The Restriction Order was made on 8 December 2017. See also the NPSCP submissions of 5 October 2017.


In his personal statement, he wrote:[21]

Discretion and secrecy was the order of the day - stum und krum. Say nothing about anything. this was communicated to me right from the very start. Even other members of my unit were not aware of my undercover name and which groups I infiltrated. It was very much "keep quiet about the whole thing". To be honest, I can't recall a conversation about secrecy at the end of my deployment. It was just the nature of the job that you didn't talk about it.
... At the time of my deployment, I was living with my parents. I told them I was on the Drugs squad...

According to his risk assessment:[22]

He was recruited by Special Branch management into the Special Operations Squad, whose function was to monitor protest groups who were a major concern of the Government. He had no formal induction or form of training (3.3).
3.4 At the time of his recruitment was informed by his senior management (Detective Chief Inspector & Detective Inspector) that the Unit he was seconded to was highly secret and was to be deployed as a result of ongoing large-scale public disorder being a major concern of the Government at that time (late 1968)."
Not offered or provided with support during his deployment; it was ad hoc and uncoordinated (4.19).
After deployment, he resumed duties in Special Branch (4.16)

See profile for more detailed analysis of his time undercover.

He did not use the identity of a dead child.

HN327 unknown Real names to be used in due course.[1] SDS UCO. Deceased. No record of cover name and no application made in respect of the real name.[18][1]
HN328 unknown Real name to be published in due course.[1] SDS back office / manager. No restriction order application made.[18]
HN329 John Graham (alias) Cover name released.[1] Ruling: real name cannot be published.[16] SDS UCO. Now in 70s. Deployed against two groups that no longer exist for one year in 1968-1969. As with HN321, only less concerned about media intrusion.[18]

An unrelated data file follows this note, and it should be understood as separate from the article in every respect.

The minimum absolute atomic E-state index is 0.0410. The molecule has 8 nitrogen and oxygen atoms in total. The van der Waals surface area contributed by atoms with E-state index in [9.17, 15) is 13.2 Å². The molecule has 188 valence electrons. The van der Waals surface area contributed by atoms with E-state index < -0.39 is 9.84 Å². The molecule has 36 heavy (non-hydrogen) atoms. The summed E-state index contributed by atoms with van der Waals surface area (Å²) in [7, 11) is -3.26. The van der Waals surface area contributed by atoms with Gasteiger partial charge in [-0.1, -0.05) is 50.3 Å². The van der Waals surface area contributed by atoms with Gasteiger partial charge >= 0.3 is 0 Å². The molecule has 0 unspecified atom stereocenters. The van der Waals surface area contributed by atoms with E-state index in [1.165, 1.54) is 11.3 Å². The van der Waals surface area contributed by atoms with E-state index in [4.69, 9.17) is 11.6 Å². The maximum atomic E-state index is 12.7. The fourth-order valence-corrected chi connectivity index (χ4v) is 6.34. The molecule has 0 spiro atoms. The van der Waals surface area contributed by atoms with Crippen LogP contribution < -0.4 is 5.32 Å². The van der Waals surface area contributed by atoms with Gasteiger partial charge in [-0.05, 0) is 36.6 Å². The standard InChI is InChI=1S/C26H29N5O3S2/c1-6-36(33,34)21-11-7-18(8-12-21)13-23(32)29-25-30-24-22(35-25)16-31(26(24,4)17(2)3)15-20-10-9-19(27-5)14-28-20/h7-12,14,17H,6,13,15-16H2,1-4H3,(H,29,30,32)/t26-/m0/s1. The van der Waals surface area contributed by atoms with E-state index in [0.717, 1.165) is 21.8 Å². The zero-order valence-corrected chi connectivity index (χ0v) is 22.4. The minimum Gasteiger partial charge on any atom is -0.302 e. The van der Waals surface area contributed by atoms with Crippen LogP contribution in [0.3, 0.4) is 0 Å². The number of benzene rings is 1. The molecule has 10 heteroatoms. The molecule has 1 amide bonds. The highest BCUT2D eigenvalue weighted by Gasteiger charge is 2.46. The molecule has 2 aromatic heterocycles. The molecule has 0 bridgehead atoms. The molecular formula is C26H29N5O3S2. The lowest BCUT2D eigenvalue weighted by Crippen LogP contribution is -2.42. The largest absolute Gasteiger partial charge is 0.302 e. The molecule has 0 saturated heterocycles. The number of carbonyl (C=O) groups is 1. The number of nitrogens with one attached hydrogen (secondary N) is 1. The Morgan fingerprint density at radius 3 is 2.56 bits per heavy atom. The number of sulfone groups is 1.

No application over his cover name was made[18] and it was formally released in August 2017.[1]

Though the MPS aaplied at the same time for an order to restrict his real name, and provided open personal / impact statement from him alongside a open risk assessment (David Reid).[19] See also the NPSCP submissions of 5 October 2017.

Their application was heard at hearing of 21 November 2017,[20] and Mitting ruled in its favour on 5 December 2017, saying:[16]

He does not wish his real name to be published, to avoid interference in his private life and damage to his reputation, by association with other undercover officers against who allegations of misconduct have been made... I acknowledge that the interference in the right to respect for private life described above is not great. I am satisfied that is not necessary to permit the terms of reference of the Inquiry to be fulfilled. Accordingly, despite the fact it would not be great, it would not be proportionate or fair to disclose his real name; and the public interest does not require it.

The Restriction Order was published on 8 December 2017.

For details and analysis of his time undercover see his profile. He has subsequently made appearances on television under his real identity.[23]

HN330 Don de Freitas Ruling (Dec 2017): real name to be restricted, cover name can be disclosed.[16] SDS UCO. Now in 80s; deployed against Vietnam Solidarty Campaign, for several weeks in 1968. "He would like to be left in peace". Does not remember the cover names he used, similar considerations apply as HN321.[18] He targeted the Havering, Essex branch of the Vietnam Solidarity Campaign, attending some of their meetings, both public and private. He created a false name and occupation. He ceased his undercover deployment with the Special Operations Squad on 27th October 1968, following the large VSC march which the unit had focused on.[24] See also HN334 who acted as his girlfriend when he was deployed against the VSC.

Cover name and target group released 6 March 2018.[25]

In an email to the risk assessors he stated:[26]

I am puzzled by your reference to my “cover name”. I did have rather a large number of them… I would, however, emphasise that between those dates I did not join any political party, group or organisation. I was present at hundreds of political meeting, joined many public demonstrations and protests throughout the [Metropolitan Police District] and knocked on hundreds of doors. In all cases and for obvious reasons my true identity remained unknown and when avoidable I gave a false name and occupation...”